(via Groklaw) Red Hat and Novell, owners of the two largest Linux enterprise distributions, have been sued in Texas (where else?) by patent troll IP Innovation, part of the troll tribe Acacia. The subject of the litigation is U.S. Patent 5,072,412, which protects a user interface with multiple workspaces for sharing display system objects. The abstract reads:
“Workspaces provided by an object-based user interface appear to share windows and other display objects. Each workspace’s data structure includes, for each window in that workspace, a linking data structure called a placement which links to the display system object which provides that window, which may be a display system object in a preexisting window system. The placement also contains display characteristics of the window when displayed in that workspace, such as position and size. Therefore, a display system object can be linked to several workspaces by a placement in each of the workspaces’ data structures, and the window it provides to each of those workspaces can have unique display characteristics, yet appear to the user to be the same window or versions of the same window. As a result, the workspaces appear to be sharing a window.”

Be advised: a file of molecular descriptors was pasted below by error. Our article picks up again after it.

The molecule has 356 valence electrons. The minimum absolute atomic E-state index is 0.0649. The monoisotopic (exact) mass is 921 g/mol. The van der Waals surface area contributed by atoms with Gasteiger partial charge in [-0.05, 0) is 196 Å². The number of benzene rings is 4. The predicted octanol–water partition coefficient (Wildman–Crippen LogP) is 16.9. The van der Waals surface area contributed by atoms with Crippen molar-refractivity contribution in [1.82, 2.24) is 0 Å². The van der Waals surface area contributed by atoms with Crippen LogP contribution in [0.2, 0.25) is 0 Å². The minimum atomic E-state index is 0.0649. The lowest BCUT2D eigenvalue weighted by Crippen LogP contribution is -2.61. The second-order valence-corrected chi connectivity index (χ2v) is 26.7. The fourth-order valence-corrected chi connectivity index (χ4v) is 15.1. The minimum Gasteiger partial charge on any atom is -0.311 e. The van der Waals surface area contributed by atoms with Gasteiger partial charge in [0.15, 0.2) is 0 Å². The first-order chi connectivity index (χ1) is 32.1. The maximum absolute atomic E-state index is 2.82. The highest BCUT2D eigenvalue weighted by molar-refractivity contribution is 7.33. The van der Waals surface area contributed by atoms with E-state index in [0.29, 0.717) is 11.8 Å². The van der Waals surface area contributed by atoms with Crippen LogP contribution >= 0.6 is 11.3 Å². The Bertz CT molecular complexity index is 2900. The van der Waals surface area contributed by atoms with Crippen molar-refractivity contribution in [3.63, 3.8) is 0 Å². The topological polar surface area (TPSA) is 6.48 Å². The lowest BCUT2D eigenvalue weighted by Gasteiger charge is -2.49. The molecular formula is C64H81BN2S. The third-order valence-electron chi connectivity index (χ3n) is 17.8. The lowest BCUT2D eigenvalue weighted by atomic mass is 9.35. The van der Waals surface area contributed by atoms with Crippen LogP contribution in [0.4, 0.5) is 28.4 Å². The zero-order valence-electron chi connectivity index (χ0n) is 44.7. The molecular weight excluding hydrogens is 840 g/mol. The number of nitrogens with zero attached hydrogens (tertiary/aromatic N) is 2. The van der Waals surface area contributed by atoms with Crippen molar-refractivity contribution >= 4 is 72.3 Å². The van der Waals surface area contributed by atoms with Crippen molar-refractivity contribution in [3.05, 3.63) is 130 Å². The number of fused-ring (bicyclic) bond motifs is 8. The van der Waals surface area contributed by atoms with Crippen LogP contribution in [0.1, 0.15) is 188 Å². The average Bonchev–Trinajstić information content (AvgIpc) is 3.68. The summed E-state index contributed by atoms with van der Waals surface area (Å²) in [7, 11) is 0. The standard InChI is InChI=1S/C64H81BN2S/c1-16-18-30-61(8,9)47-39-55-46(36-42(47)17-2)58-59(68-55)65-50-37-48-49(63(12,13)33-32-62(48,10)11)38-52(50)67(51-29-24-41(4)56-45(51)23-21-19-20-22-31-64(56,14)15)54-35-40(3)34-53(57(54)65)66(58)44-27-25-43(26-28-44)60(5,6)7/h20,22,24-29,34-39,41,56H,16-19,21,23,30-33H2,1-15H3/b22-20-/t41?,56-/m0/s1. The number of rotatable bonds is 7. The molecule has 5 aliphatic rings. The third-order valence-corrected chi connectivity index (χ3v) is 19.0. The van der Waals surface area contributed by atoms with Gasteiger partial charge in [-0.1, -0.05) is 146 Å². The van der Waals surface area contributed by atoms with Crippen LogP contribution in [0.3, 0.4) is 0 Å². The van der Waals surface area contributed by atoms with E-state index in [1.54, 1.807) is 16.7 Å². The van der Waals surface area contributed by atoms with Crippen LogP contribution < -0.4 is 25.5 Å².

I went through the complaint to see if it could elucidate what this steaming pile of gibberish means, but there was little clue. It took me a while going through the entire claim in order to get an idea of what this entails, as I could not believe that such a broad patent could exist. I thought initially that they were talking about previews, or even application linking. However, it seems that this is all about user interfaces, and it could easily apply to any sort of graphical display using nested windows linked through an operating system. It is important to note that IP Innovation sued Apple using the exactly same patent (a case that was settled out of court).
Pam at Groklaw has put forward the theory that Microsoft is behind this case, but I disagree, as Novell still seems to be in their good books. However, the fact that this preposterously broad patent has been used against Apple and now Linux would seem to indicate some involvement from a certain large software corporation based in Richmond, WA. Nevertheless, what seems evident is that patent trolls may start turning their heads towards open source, and large Linux providers are the obvious targets.
I was also wondering about the terribly adequate choice of name for this particular troll. IP Innovation, a company that does not make anything, it only tries to find innovative ways to detach true innovators from their cash. I say that all open source developers should leave the United States and move to Europe, it is a little bit saner over here. Our patent trolls are very small.